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Arresting Development

Cops Scold "Pseudo-Police Action"



The manager and owner of a private security firm in SE Portland is still running his business with the blessing of the state, despite having been warned repeatedly by police for over a year for allegedly taking "pseudo police action"— including making "arrests" and bargaining with "suspects" over "drug charges," according to new documents obtained by the Mercury.

"Captain" Knute Soleim runs Portland Security Services, Inc. (PSSI), which according to the company's website,, provides security "when observe and report is not enough." Soleim is registered with the Department of Public Safety Standards and Training (DPSST) in Salem—the state agency charged with regulating private security guards.

PSSI guards dress in blue uniforms with bright, shiny badges, according to a spokesman for the firm. They also patrol their clients' properties in retired black-and white police cars with badges on the sides and red light bars on top.

Now, further evidence has emerged to suggest they may be leaping over the line separating private security from police.

"Upon arrival, I found Soleim standing in front of the building next to his 'patrol car,' which is a 'retired' black-and-white police car, complete with light bar," wrote Portland Police Officer Andy Edgecomb in a "special report" he submitted to the DPSST on August 1, 2006. Edgecomb arrived on the scene—an apartment complex on SE Powell—to find Soleim had "arrested" someone.

"[The suspect] was handcuffed and sitting in the back seat," Edgecomb's report continues. "Soleim said that he and another security guard contacted [the suspect] and found he was in possession of a small marijuana pipe which had a very small amount of residue. Soleim said he took [the suspect] into custody for drug possession, handcuffed him, and escorted him out to his car."

Soleim, according to Edgecomb's report, had earlier called Hooper Detox and asked for them to send a van to take the "suspect" and his friend, who was allegedly drunk, to detox. The Mercury's efforts to contact the two men were unsuccessful.

"Soleim said that he told [the suspect] the 'drug charges' would be dropped if he agreed to go to detox," says the cop's special report.

Edgecomb's report says other cops had warned Soleim before about this kind of behavior.

"I know that Officers Jensen, Bruce, Mirau, and Castlio have previously advised Soleim and other [PSSI] guards about taking pseudo-police action," Edgecomb wrote. "There were so many legal issues with this situation I did not even attempt to discuss it with Soleim."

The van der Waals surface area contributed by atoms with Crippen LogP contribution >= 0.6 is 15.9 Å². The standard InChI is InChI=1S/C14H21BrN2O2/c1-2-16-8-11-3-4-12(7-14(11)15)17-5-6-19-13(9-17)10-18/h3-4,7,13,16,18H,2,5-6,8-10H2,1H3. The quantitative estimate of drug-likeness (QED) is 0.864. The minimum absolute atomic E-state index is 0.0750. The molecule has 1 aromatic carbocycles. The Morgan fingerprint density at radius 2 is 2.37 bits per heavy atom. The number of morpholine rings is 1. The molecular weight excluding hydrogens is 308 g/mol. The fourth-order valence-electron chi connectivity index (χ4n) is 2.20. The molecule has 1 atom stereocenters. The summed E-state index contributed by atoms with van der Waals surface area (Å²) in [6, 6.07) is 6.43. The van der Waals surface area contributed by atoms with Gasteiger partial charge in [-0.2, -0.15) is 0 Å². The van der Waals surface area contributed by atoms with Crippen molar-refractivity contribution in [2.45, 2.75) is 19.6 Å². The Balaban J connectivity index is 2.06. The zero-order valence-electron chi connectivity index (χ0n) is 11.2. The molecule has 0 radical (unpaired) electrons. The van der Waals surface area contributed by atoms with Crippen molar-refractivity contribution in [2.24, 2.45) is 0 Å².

Portland Police spokesman Brian Schmautz says it's possible Officer Edgecomb did not arrest Soleim for impersonating a police officer under ORS 162.367 because it's unclear whether Soleim was violating the statute, which requires the person to be acting "with the intent to obtain a benefit."

"Arguably what the guy is doing is irresponsible or not within the confines of what a security guard should be doing," says Schmautz. "But there is a civil system in place to address that."

Schmautz argues that a benefit to Soleim's business from impersonating an officer is not the same as a personal benefit, such as taking a "fine," but the law, as it is written, does not appear to make such a distinction. District Attorney Mike Schrunk did not return a call for clarification.

"He is immediately contacting law enforcement so he is not trying to pretend he is the police," Schmautz contends.

Officer Edgecomb declined comment, but wrote another special report on Soleim in September 2007, according to Schmautz. The police bureau was unable to furnish the Mercury with this report by press time.

According to DPSST records—the "civil system" Schmautz refers to—the agency took no action against Soleim or his company, following Edgecomb's report. However, DPSST investigator Karen Evans told the Mercury that the complaints against Soleim and his company are "unusual."

The Mercury requested all complaints against PSSI from the DPSST, under the terms of the Freedom of Information Act.

Other complaints against PSSI include one from September 2006, by a former employee who wished to keep his name secret, alleging that "the company will often hire transients and put them on post without being certified."

The complainant also said that there are individuals working armed without the proper permit, and as supervisors without that certification, supplying pay stubs to support his allegations. The anonymous complainant told the DPSST he had been told by Soleim and "Lieutenant" Anthony Tait that PSSI "had the DPSST girls in their back pockets."

According to its records, the DPSST took no action over this complaint, either.

"The case is in the queue," says DPSST spokeswoman Jeanine Hohn, who says the agency is currently dealing with 150 complaints against private security companies in Oregon. She adds that Soleim "wasn't arrested for any crime."

DPSST Executive Director John Minnis refused comment, and Soleim did not return a call for comment.


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